Roundtable Staff Objectives

Roundtables are a form of commissioner service and supplemental training for volunteers at all levels. The objective of roundtables is to give leaders program ideas; information on policy, events, and training opportunities; and an opportunity to share experiences and enjoy fun and fellowship with other Scouting leaders. The roundtable commissioner and staff demonstrate elements of a model meeting that leaders may use as a pattern for their own meetings. The roundtable experience will inspire, motivate, and enable unit leaders to provide a stronger program for their Tiger Cubs, Cub Scouts, Webelos and Boy Scouts.

Meeting Times:

Monthly from September to May

The First Thursday night of the month

7 PM - 8 PM

Saint Luke’s United Methodist Church, Danville VA

Follow by Email

If you are a Scouting Unit in the Dan River/Halifax Area and would like to add an event to the calendar, please send details to me in an email. You can email me by clicking HERE

Dan River District Calendar (There is more stuff below calendar)

Click event for more details

Click Here for Larger Calendar Page

Commissioners Corner Pages

Summit Shakedown 2012

Friday, December 19, 2008

New ‘Annual Health and Medical Record’ to Replace Class 1, 2, & 3 Health Forms

The Boy Scouts of America has released a new Annual Health and Medical Record, a new one stop medical record for your use. This new form will replace the former Class 1, 2, and 3 forms, which will be phased out during 2009. The new form, No. 34605, will be required effective January 1, 2010, and for the 2010 National Scout Jamboree.

Links to download the new form are below.

The form consists of three parts:
Parts A and C are to be completed annually by all BSA unit members. Both parts are required for all events that do not exceed 72 consecutive hours, where the level of activity is similar to that normally expended at home or at school, such as day camp, day hikes, swimming parties, or an overnight camp, and where medical care is readily available. Medical information required includes a current health history and list of medications. Part C also includes the parental informed consent and hold harmless/release agreement (with an area for notarization if required by your state) as well as a talent release statement. Adult unit leaders should review participants' health histories and become knowledgeable about the medical needs of the youth members in their unit. This form is to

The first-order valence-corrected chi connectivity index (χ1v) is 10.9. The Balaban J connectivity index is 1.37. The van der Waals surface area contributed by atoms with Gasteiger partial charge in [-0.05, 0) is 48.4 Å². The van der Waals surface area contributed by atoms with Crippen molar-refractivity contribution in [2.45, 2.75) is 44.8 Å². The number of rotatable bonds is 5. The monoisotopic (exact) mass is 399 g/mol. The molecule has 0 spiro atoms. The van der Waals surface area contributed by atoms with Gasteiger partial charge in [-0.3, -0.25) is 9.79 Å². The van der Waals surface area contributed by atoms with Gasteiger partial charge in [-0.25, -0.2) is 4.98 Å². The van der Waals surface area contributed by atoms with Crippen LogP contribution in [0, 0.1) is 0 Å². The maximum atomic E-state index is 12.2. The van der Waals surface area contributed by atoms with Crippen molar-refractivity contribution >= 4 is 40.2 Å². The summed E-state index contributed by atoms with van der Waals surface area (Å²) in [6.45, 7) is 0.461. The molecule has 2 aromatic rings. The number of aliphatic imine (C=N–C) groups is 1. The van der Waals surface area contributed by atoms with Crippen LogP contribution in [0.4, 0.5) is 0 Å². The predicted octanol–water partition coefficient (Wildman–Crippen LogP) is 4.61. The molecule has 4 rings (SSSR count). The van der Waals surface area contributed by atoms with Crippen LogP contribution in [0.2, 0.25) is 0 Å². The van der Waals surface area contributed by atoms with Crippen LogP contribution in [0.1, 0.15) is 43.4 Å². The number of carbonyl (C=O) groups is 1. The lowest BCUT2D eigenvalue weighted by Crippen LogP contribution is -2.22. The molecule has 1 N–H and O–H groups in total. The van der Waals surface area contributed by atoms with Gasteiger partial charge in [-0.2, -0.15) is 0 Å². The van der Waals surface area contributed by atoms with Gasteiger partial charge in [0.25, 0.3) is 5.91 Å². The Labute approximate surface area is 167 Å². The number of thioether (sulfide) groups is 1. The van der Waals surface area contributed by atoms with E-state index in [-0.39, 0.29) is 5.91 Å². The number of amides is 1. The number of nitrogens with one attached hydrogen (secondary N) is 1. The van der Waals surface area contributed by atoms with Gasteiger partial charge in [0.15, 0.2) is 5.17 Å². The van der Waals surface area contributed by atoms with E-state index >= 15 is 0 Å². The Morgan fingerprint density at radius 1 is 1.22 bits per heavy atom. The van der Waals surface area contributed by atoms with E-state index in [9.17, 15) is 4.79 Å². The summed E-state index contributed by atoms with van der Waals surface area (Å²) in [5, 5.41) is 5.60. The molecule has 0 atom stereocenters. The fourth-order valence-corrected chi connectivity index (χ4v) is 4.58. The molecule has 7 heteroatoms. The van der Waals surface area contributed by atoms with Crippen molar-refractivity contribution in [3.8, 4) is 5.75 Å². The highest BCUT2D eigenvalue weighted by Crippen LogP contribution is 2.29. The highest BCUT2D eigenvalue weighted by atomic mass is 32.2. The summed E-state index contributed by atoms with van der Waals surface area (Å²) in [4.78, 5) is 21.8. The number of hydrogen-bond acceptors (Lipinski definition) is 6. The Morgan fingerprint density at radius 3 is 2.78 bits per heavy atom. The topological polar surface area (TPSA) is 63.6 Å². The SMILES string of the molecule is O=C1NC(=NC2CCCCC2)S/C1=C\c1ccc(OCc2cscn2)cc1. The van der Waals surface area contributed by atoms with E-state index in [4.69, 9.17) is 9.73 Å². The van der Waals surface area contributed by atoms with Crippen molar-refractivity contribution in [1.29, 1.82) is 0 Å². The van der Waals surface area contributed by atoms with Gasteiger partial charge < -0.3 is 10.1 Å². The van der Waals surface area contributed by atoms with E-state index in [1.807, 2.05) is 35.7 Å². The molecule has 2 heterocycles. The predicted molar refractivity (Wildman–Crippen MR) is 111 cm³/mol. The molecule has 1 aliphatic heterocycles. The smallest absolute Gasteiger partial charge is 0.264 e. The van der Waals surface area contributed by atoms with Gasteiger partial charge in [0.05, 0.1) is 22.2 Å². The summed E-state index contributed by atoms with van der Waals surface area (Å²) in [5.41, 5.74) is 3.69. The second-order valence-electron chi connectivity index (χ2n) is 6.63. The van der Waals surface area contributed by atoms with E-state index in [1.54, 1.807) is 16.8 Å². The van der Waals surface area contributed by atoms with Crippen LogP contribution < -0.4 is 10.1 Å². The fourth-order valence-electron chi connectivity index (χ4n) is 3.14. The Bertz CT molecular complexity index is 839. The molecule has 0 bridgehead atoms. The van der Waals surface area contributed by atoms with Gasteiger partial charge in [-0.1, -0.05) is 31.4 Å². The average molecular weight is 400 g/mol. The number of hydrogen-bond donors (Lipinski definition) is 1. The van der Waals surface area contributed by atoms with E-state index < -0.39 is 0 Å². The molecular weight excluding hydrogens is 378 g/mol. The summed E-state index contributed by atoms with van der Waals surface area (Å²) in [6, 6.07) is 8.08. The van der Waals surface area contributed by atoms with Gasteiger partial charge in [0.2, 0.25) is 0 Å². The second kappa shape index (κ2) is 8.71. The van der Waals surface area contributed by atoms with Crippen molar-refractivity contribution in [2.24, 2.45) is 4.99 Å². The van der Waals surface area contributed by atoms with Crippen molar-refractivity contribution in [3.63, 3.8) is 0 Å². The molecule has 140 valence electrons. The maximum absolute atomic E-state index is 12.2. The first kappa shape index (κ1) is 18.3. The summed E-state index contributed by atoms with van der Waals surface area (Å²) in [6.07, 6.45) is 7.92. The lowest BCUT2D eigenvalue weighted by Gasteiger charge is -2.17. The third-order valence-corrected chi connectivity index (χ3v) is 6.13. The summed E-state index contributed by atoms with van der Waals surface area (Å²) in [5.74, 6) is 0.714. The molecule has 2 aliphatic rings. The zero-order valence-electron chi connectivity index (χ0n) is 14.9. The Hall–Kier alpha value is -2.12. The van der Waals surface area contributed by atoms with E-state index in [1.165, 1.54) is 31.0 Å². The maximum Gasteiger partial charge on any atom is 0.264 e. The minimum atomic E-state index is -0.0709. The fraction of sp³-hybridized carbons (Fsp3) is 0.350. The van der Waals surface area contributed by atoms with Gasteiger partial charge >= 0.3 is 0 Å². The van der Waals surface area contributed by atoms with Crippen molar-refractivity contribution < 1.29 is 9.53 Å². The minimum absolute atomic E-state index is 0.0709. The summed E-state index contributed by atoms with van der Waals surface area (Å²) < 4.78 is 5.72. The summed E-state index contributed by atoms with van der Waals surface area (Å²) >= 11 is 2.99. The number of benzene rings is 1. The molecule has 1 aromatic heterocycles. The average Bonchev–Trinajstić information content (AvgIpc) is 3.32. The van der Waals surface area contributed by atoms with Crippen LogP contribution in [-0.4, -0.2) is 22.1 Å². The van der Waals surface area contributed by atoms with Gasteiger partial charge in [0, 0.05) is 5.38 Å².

be filled out by participants and parents or guardians and kept on file for easy reference.

Part B is required with parts A and C for any event that exceeds 72 consecutive hours, a resident camp setting, or when the nature of the activity is strenuous and demanding, such as service projects, work weekends, or high-adventure treks. It is to be completed and signed by a certified and licensed health-care provider—physician (MD, DO), nurse practitioner, or physician's assistant as appropriate for your state. The level of activity ranges from what is normally expended at home or at school to strenuous activity such as hiking and backpacking. Other examples include tour camping, jamborees, and Wood Badge training courses. It is important to note that the height/weight chart must be strictly adhered to if the event will take the unit beyond a radius wherein emergency evacuation is more than 30 minutes by ground transportation, such as backpacking trips, high-adventure activities, and conservation projects in remote areas.

The new pdf version of the form can be filled out on your computer and saved for future updates. It comes with warnings against units emailing or saving electronically the forms.

A few snippets from the Frequently Asked Questions (FAQs):

Q. What are the major changes?
A. A health history is still sufficient for typical activities lasting less than 72 hours (Parts A and C of the new form—similar to the old Class 1 form). For activities lasting longer than 72 hours, a medical evaluation by a health-care provider is now required annually (Part B). For high-adventure activities for which medical care may be delayed, restrictions based on standardized height/weight ratios are now mandatory.

Q. When does the Annual Health and Medical Record go into effect?